Pages tagged "Resource:Map"
Our International Voting Systems Dashboard has five tabs:
1. Parliaments and rankings
This tab shows the structure of government, the rank for women's representation (based on the percentage of women in the lower house), the number of women elected, and the percentages of women in the chambers.
2. Voting systems of parliaments
This tab shows the type of voting system used, along with sub-categories, and the date of the most recent election.
3. Gender quotas
This tab details the types of gender quotas implemented in each chamber of parliament.
4. Heads of state and government
This tab shows the current Heads of State (HoS) and Government (HoG) & their respective genders (F or M), election dates, and titles. This tab also
This section shows the number of cabinet members, the number of women in the cabinet, the percentage of women in the cabinet, and the most recent verification date.
The goal of this dashboard is to contextualize the U.S. within the world, show the unique systems used around the globe, and show where women's representation is the highest.
This dashboard is interactive! Scroll over each country to see the data.
- Proportional (PR) systems represent subgroups according to a party or candidate's vote share.
- Semi-Proportional (Semi-PR) systems combine elements of proportional and plurality-majority systems. Semi-PR systems are often more representative than non-PR systems because they ensure that political minorities are at least somewhat represented.
- Plurality-Majority systems allow the candidate with the most votes to win, no matter how slim the margin.
Voting systems are the rules and procedures that determine how people are elected. Each system informs how ballots are designed, how people cast their votes, how the results are counted, and how the winners are determined. The type of voting system can greatly impact voter turnout, the role of political parties, candidate engagement, and representation in government.
To read more about the voting systems used around the world, see our International Voting Systems Memo.
In 2022, we released an interactive dashboard to present the latest data on women's representation in ranked choice cities. In addition to providing summary data on where ranked choice voting (RCV) is used and its impact on local representation, the RCV Dashboard includes updated case studies on the impact of ranked voting on women's representation in Cambridge, New York City, the Bay Area, and Utah.
For more information about RCV and its impact on women's representation, check out our 2023 Ranked Choice Voting Memo.
Updated: January 2023
This map shows the gender makeup of state supreme courts as of May 2022. Perhaps surprisingly, many states have significant women's judicial representation. Hover over each state with your cursor for details.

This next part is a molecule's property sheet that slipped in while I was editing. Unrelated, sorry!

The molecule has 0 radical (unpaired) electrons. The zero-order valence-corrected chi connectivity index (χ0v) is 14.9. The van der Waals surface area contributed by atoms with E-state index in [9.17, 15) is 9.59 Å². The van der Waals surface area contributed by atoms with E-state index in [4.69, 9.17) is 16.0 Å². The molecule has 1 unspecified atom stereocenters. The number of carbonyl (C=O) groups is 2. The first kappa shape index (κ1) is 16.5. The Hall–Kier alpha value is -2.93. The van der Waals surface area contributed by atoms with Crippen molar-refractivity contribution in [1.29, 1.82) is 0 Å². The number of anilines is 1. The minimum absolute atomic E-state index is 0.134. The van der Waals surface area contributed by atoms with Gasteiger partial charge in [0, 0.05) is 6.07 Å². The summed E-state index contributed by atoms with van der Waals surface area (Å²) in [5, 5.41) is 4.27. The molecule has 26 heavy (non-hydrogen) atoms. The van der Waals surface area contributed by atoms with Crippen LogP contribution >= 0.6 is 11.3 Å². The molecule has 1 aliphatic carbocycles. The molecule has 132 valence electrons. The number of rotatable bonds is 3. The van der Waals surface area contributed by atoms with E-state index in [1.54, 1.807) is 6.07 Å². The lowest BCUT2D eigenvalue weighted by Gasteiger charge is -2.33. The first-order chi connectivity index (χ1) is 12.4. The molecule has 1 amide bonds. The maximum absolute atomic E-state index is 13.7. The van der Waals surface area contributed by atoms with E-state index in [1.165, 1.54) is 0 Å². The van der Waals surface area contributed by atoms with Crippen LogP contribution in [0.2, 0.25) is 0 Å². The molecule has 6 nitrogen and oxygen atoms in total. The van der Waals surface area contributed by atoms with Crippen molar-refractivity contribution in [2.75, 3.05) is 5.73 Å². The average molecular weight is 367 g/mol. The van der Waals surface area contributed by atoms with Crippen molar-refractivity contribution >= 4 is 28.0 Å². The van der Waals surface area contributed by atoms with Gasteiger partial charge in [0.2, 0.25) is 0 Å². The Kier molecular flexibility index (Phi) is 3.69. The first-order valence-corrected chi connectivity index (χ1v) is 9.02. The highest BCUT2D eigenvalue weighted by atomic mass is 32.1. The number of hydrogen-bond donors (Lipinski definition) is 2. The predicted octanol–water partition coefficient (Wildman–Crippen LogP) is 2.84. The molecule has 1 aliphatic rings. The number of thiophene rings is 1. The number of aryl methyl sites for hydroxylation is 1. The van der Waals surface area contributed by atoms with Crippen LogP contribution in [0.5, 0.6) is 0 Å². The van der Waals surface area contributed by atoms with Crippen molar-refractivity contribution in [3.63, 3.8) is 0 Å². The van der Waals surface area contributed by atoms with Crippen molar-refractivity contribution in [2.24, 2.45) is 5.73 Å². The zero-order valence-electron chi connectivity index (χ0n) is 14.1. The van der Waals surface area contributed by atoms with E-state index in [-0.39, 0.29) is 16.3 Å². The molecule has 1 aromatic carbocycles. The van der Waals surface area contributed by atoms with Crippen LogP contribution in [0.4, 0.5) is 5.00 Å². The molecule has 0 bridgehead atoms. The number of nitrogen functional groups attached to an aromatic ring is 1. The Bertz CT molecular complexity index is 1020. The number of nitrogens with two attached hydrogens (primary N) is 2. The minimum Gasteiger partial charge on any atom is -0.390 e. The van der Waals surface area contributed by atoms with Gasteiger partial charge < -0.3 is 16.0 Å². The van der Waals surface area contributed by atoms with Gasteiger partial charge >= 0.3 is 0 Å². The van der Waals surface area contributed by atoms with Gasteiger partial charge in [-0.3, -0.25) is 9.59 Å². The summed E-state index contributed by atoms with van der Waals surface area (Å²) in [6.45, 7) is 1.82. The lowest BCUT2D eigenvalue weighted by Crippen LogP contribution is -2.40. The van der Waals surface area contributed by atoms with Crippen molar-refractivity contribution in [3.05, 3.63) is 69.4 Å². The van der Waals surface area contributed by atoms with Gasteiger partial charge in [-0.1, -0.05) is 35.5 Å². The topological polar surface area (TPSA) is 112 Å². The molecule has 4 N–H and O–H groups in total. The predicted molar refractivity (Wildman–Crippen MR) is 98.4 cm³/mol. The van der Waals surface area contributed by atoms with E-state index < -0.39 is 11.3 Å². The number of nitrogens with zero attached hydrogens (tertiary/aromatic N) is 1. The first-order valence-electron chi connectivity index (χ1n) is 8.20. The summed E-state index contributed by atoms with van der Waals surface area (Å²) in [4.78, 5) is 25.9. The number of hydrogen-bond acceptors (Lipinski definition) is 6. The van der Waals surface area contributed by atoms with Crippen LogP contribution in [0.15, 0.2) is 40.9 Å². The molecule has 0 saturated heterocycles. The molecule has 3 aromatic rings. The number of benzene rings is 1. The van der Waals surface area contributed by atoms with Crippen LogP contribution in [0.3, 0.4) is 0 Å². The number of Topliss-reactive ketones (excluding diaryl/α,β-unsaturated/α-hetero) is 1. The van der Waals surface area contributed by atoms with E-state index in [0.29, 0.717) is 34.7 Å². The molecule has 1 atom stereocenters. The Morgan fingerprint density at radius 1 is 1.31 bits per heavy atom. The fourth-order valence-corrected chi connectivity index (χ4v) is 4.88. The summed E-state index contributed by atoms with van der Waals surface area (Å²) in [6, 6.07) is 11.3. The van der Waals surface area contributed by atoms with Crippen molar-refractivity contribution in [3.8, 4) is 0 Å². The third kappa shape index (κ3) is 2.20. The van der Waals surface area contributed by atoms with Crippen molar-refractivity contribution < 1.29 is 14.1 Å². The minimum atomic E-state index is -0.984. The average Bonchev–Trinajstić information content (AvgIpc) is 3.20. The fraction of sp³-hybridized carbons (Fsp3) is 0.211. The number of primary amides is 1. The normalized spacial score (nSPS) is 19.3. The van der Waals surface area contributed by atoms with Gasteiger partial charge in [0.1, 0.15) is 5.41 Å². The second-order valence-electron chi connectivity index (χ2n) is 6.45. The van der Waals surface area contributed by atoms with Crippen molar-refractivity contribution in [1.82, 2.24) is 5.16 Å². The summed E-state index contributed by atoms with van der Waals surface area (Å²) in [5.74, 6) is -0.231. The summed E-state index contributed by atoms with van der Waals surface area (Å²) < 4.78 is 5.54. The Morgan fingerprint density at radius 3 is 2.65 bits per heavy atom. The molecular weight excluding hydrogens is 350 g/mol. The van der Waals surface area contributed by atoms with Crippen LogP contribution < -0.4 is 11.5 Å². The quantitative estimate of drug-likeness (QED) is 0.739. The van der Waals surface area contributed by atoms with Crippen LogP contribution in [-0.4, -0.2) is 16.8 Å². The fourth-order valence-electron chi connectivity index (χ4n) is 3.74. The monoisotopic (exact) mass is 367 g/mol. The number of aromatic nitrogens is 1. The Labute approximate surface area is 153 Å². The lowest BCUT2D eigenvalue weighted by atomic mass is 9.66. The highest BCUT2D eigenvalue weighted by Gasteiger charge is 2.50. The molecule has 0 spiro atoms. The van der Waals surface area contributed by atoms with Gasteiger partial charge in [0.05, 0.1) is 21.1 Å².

This map shows whether states have single-member plurality districts, two-member districts, or 3+ member districts (multi-member). The map also shows the two states that use ranked choice voting (Alaska and Maine). District magnitude matters because this determines how many subgroups can be represented. If there are more seats available, more groups obtain representation.
This map shows the gender makeup of state cabinets as of January 2022. Cabinet positions serve as opportunities for women to lead, and appointing women cabinet members can normalize women in positions of leadership, opening the door for more women in politics down the line.
This map has two tabs: women's representation in the 117th Congress, and potential women's representation in Congress if the Fair Representation Act was passed. The Fair Representation Act would:
- Create multi-member districts,
- Implement ranked choice voting for all U.S. House elections, and
- Establish an independent redistricting commission.
All of these reforms would contribute to making elections more competitive and achieving more representative outcomes for all.
Incarceration impacts political representation by:
- Requiring formerly incarcerated individuals to pay legal financial obligations (LFOs) before being re-enfranchised. This pay-to-vote system is particularly difficult for formerly incarcerated women who face higher rates of unemployment both before and after incarceration than men.
- Prison gerrymandering counts incarcerated individuals as residents of the prison's district rather than their home communities in the decennial census. This impacts both the funding and representation given to both the prison and home communities.
Further research and resources on the topic can be found from allies in the field at: the Vera Institute of Justice, the Prison Policy Initiative, the Sentencing Project, and the following podcast with Michele Goodwin.